In an effort to be more transparent about their health care costs and to embolden patients to make better choices, hospitals across the country started 2019 with a federal mandate to publish their master price lists, although California has been required to do this for more than a decade.
As of Jan. 1, hospitals must publish online the starting prices for every service or procedure. These detailed lists, known as chargemasters, include thousands of entries.
The 2010 Affordable Care Act required hospitals to make these lists available to the public, but until Jan. 1, hospitals were not required to publish them. The new requirement is an effort by the Centers for Medicare & Medicaid Services to improve price transparency in health care.
California hospitals have made prices available to the public for more than 10 years through California’s Office of Statewide Health Planning and Development (OSHPD), Jan Emerson-Shea, Vice President of External Affairs for the California Hospital Association, told Uken Report.
The federal mandate takes it one step farther requiring hospitals to make the information available on their respective websites or link it to OSHPD in a readable format.
Patients in the Desert Care Network, which includes Desert Regional Medical Center in Palm Springs, John F. Kennedy Memorial Hospital in Indio, and Hi-Desert Medical Center in Joshua Tree can find pricing information here.
“The hospitals of the Desert Care Network focus on providing high-quality, cost-effective care to all patients we serve,” said Todd Burke, a spokesman for Desert Care Network. “We understand that the costs of healthcare can be confusing. When looking at the charges posted to our website, it is important to know that the charges posted are a reference price and not the amount that patients or insurers actually pay. When inquiring about actual costs of care, we strongly encourage patients to speak with their insurance provider, or if uninsured or those patients who have Medicare or Medicaid, to speak with the hospital’s financial services department.”
“We have posted our chargemaster on the OSHPD website for several years and update it every July 1,” Lee Rice, Media Coordinator and Communications Specialist for Eisenhower Health, told Uken Report. “Because it’s a spreadsheet, we feel linking to the existing California Office of Statewide Health Planning and Development (OSHPD) link is best so the community can be assured that it is the same information we provide to OSHPD.”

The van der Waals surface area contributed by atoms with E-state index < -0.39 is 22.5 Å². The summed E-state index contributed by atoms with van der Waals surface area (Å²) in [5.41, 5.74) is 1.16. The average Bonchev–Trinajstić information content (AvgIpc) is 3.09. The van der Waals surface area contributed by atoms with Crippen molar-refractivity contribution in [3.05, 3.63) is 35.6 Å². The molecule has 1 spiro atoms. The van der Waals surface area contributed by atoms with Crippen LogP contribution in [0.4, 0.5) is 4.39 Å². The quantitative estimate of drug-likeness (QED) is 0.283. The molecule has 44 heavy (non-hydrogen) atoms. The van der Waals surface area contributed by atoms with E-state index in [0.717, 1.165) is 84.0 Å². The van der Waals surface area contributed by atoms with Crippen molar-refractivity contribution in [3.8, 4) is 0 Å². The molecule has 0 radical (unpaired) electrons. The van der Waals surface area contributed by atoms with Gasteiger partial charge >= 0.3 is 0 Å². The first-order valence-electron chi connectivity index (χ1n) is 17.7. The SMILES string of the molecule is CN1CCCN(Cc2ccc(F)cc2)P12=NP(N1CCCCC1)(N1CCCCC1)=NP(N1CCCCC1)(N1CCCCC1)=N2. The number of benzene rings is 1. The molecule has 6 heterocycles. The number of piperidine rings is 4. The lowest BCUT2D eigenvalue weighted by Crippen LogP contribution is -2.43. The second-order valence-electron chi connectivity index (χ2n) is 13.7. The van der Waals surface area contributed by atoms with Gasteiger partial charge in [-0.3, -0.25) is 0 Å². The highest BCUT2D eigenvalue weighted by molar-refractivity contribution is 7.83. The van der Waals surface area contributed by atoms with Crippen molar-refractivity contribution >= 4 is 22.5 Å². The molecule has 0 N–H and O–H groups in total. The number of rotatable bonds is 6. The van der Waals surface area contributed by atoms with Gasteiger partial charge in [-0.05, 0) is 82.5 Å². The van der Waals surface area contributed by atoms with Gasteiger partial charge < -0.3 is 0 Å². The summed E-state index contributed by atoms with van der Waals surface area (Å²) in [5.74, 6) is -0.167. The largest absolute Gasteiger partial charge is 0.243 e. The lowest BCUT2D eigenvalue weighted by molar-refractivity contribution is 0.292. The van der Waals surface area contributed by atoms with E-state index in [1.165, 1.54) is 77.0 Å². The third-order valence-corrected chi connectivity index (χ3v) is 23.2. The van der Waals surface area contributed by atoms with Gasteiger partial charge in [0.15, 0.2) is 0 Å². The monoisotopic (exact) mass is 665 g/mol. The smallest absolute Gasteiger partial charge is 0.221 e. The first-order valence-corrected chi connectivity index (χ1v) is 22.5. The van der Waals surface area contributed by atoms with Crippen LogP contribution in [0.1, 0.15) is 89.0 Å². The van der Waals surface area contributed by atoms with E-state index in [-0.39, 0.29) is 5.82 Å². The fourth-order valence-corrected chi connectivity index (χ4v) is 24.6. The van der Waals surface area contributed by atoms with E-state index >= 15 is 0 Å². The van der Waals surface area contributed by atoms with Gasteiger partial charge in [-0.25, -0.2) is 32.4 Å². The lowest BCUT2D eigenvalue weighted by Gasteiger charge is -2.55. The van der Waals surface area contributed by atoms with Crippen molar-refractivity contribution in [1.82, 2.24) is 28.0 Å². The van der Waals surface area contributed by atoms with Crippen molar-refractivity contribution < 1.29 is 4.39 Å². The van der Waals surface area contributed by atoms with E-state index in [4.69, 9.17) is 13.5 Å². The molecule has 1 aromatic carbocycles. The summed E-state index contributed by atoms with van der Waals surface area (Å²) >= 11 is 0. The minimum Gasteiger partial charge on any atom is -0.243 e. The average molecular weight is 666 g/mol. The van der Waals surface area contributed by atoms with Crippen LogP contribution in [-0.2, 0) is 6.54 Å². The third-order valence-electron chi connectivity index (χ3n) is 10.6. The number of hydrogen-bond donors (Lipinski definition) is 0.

Like Burke, Emerson-Shea and others caution that consumers should not consider these lists to be realistic price guides. Published prices are commonly a starting point for payment negotiations between hospitals and insurance companies and bear little resemblance to what the patient might actually pay.
Much will have to do with what type of insurance you have, whether it’s an HMO or a PPO or some other medical insurance.
“This information is not going to be that useful for consumers to know what they will actually pay out of pocket,” Emerson-Shea said. “”These prices do not reflect what insurance might or might not pay to the hospital.”
The only time that most consumers glimpse chargemaster prices is on hospital bills as amounts they might have owed before insurance negotiated down the price.
These patients should check with their insurance company for actual pricing information, including whatever deductibles they must pay before insurance fully kicks in, Emerson-Shea said.
Some uninsured patients may be directly billed at chargemaster prices. But hospitals typically give discounts when requested, according to health experts.
Consumer advocates and industry experts applaud the move as a step toward price transparency in the Byzantine world of medical billing that can help keep a lid on costs by pressuring hospitals to be more competitive in their prices, according to California Healthline.